The first Macs powered by Apple Silicon caused quite a stir when they were released. Now that 2022 is here, we’ll welcome Apple’s second-generation chipsets. When will we see them in the products and what performance improvements can we expect?
This year’s new Apple Silicon chipset, the allegedly named M2, is based on Apple’s family of first-generation ARM-based systems with the M1, M1 Pro, and M1 Max. The latest are the most recent releases, appearing on the higher-end 14-inch and 16-inch MacBook Pros. These can be considered ‘upgraded’ versions of the M1 chips released in MacBook Air and mac Mini in late 2020.
Given Apple’s prized pace of releases, it would be safe to assume that the next M2 will be the ‘entry-level’ M2 chipset, likely debuting in the same MacBook Air and mac Mini combinations (the jury is still out on a mid-range MacBook short). Pro also carries the M2).
With the expectation that Apple will release a new MacBook Air during 2022, we should see the first M2 processor in the near future.
Two notable issues remain. The first is the exact timescale. While Apple has traditionally held an event at the end of March primarily aimed at the education market, but has seen MacBook launches in the past, a love of regularity and predictability of your own schedule should be considered. Does an 18 month cycle work between products? How does that fit into the macOS release schedule?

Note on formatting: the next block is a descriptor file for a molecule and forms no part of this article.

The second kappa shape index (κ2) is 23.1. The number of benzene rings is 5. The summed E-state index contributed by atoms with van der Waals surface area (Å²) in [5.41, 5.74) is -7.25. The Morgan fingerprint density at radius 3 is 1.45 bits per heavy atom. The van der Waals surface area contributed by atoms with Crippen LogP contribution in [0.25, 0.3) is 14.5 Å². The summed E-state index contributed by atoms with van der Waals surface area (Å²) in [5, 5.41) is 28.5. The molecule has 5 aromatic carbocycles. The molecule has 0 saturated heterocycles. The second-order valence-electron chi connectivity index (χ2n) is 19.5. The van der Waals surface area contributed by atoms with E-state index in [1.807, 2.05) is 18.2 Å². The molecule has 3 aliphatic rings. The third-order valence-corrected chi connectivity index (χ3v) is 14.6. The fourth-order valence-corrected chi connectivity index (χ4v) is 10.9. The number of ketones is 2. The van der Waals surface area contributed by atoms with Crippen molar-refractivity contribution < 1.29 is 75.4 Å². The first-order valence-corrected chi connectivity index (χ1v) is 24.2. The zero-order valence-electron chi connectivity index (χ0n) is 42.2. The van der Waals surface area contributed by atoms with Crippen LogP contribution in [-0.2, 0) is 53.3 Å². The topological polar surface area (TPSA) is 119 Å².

After all, in the iPhone world you see the new Axx chipset released in September, along with the new iPhone and the new version of iOS. Personally, I think Apple is more likely to move into a 2-year cycle, with the MacBook Air debuting with the lower-end Mxx chip in October of even-numbered years, and the MacBook Pro debuting with the top-end Mxx Pro and Mxx Max chip. high in the even number. years. Not only does that suggest more longevity for each laptop, but it also lines up with the macOS release (following a developer release of the desktop operating system at WWDC in June).
The other question will be about the specifications. There’s no question that the M1 chip’s benchmarks were higher than the competition from Intel and AMD. Can the M2 maintain that advantage in a market that does not stand still for long? It’s a pretty good guess that it will be a step up from the M1, and reports suggest that it will have a small but noticeable advantage over the M1 Pro and M1 Max.
It remains to be seen how that will translate to the MacBook Air and how it compares in the real world to higher-end MacBook Pro laptops. As is the interesting question of whether the average user needs that amount of untapped energy at their fingertips.
That is a more complicated question.
Now read the latest iPhone, iPad and Mac headlines in Forbes’ usual Apple Loop column …